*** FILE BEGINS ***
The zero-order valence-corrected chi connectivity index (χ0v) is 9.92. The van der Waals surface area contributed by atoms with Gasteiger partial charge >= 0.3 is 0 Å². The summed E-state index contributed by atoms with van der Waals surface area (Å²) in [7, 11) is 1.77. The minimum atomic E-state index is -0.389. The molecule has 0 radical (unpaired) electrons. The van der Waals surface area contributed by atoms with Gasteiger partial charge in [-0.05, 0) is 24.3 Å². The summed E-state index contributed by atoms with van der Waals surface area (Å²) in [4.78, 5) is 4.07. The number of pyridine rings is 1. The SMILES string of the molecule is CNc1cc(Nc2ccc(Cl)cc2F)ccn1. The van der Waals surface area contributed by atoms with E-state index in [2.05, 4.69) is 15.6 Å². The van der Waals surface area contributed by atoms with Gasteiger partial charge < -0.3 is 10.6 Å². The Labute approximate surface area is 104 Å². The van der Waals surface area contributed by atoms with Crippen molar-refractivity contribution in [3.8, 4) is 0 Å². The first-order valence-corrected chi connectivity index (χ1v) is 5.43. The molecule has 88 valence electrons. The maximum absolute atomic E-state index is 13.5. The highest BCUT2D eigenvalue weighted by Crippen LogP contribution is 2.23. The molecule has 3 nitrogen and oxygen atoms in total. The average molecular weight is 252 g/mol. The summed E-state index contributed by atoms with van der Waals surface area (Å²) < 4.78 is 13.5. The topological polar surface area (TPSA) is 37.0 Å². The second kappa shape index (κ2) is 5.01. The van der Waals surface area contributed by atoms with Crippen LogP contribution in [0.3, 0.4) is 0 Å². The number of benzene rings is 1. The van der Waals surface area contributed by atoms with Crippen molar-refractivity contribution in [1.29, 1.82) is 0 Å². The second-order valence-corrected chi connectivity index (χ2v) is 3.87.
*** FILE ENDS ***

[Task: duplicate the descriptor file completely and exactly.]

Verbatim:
The zero-order valence-corrected chi connectivity index (χ0v) is 9.92. The van der Waals surface area contributed by atoms with Gasteiger partial charge >= 0.3 is 0 Å². The summed E-state index contributed by atoms with van der Waals surface area (Å²) in [7, 11) is 1.77. The minimum atomic E-state index is -0.389. The molecule has 0 radical (unpaired) electrons. The van der Waals surface area contributed by atoms with Gasteiger partial charge in [-0.05, 0) is 24.3 Å². The summed E-state index contributed by atoms with van der Waals surface area (Å²) in [4.78, 5) is 4.07. The number of pyridine rings is 1. The SMILES string of the molecule is CNc1cc(Nc2ccc(Cl)cc2F)ccn1. The van der Waals surface area contributed by atoms with E-state index in [2.05, 4.69) is 15.6 Å². The van der Waals surface area contributed by atoms with Gasteiger partial charge < -0.3 is 10.6 Å². The Labute approximate surface area is 104 Å². The van der Waals surface area contributed by atoms with Crippen molar-refractivity contribution in [3.8, 4) is 0 Å². The first-order valence-corrected chi connectivity index (χ1v) is 5.43. The molecule has 88 valence electrons. The maximum absolute atomic E-state index is 13.5. The highest BCUT2D eigenvalue weighted by Crippen LogP contribution is 2.23. The molecule has 3 nitrogen and oxygen atoms in total. The average molecular weight is 252 g/mol. The summed E-state index contributed by atoms with van der Waals surface area (Å²) < 4.78 is 13.5. The topological polar surface area (TPSA) is 37.0 Å². The second kappa shape index (κ2) is 5.01. The van der Waals surface area contributed by atoms with Crippen LogP contribution in [0.3, 0.4) is 0 Å². The number of benzene rings is 1. The van der Waals surface area contributed by atoms with Crippen molar-refractivity contribution in [1.29, 1.82) is 0 Å². The second-order valence-corrected chi connectivity index (χ2v) is 3.87.